It is easy to imagine such a scene playing out in the French countryside in the early days of the Nazi occupation. But Tarantino isn't interested in the accuracy of the moment. Over the course of the conversation, several small things happen to remind us that we are watching something other than historical re-enactment. At one point, the farmer has pulled out his pipe, and Landa asks permission to smoke his own pipe. When the farmer gives his permission, Landa pulls an enormous, outlandish, out-of-place pipe from his pocket. The effect is almost cartoonish, something more at-home in "Mary Poppins" than a Holocaust film. But it becomes a part of what Landa stands for, what he represents. Landa is a character we are meant to hate, and we are meant to understand that he is there representing an arrogant, boastful, self-confident, and totally evil aspect of the Third Reich itself. In "Schindler's List", concentration camp administrator Amon Goeth is purely evil, but he represents a very specific historical figure who himself was a part of a much larger operation. Landa, because his character is represented with these un-realistic elements, represents not a real person, but something much bigger.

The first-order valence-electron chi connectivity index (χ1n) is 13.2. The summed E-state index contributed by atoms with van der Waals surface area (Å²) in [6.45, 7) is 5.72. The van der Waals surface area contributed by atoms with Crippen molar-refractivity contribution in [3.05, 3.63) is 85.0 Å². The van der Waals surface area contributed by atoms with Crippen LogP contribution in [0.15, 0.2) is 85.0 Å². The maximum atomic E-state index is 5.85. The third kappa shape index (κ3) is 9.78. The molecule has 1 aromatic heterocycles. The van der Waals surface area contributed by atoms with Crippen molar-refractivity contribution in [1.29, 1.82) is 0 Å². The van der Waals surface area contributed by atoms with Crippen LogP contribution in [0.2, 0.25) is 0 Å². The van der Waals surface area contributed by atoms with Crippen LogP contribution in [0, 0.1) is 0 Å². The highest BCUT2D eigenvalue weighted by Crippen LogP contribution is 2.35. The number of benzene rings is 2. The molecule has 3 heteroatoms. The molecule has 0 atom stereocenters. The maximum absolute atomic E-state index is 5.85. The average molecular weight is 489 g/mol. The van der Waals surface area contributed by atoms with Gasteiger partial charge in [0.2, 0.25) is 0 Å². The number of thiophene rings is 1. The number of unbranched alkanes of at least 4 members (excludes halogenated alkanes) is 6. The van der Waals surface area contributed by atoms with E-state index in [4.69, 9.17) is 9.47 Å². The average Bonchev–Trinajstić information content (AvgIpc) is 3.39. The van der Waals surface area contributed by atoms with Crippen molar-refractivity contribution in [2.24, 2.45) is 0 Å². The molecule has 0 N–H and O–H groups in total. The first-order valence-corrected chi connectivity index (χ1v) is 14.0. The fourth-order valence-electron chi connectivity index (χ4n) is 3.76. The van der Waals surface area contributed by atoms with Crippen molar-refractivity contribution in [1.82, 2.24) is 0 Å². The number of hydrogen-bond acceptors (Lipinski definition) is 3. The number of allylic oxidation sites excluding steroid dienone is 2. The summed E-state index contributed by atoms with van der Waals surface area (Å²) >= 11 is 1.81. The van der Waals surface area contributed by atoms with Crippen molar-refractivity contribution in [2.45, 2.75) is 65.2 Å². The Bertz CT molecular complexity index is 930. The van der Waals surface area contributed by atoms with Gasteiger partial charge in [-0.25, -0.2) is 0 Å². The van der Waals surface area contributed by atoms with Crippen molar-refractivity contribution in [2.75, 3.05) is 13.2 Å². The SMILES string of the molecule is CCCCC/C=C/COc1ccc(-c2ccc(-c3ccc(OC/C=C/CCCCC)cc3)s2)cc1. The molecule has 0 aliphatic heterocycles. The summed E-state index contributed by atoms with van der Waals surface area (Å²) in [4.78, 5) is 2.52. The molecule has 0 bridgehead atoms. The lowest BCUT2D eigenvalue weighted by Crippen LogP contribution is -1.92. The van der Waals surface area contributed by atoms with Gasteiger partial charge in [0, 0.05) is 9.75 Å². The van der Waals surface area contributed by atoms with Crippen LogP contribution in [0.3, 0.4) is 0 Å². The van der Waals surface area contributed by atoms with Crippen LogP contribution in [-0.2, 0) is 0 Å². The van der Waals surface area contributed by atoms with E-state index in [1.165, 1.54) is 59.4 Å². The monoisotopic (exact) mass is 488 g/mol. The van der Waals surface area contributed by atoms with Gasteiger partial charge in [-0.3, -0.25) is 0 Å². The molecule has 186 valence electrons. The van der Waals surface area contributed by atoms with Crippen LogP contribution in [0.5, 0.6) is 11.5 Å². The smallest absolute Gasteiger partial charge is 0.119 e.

Perhaps to put it in a different context, "Inglourious Basterds" represents itself as a sort of fairy tale. In fairy tales, the Big Bad Wolf is not a character meant to represent a real, historical wolf, but is rather a stand-in for the wolfish dangers of the world, the predatory sadism and greed that children (particularly children) must be wary of when out in the world (which is, itself, represented by the woods, the forest, or wherever it is that the wolf lurks).

By setting itself in this very fictional framework, "Basterds" achieves through playfulness a greater sense of Nazi evil than do other films through gory, heartbreaking realism. At the end of "Schindler's List", "The Pianist", or any of the past twenty years' worth of mainstream Holocaust films, we find ourselves very sad, perhaps even in tears, shocked by the enormity of the loss of life, the loss of humanity that the Holocaust's victims endured. It is rare that we come away from such films feeling more anger and disgust at the Nazis than sorrow for their victims. In "Basterds", we really, really hate Nazis.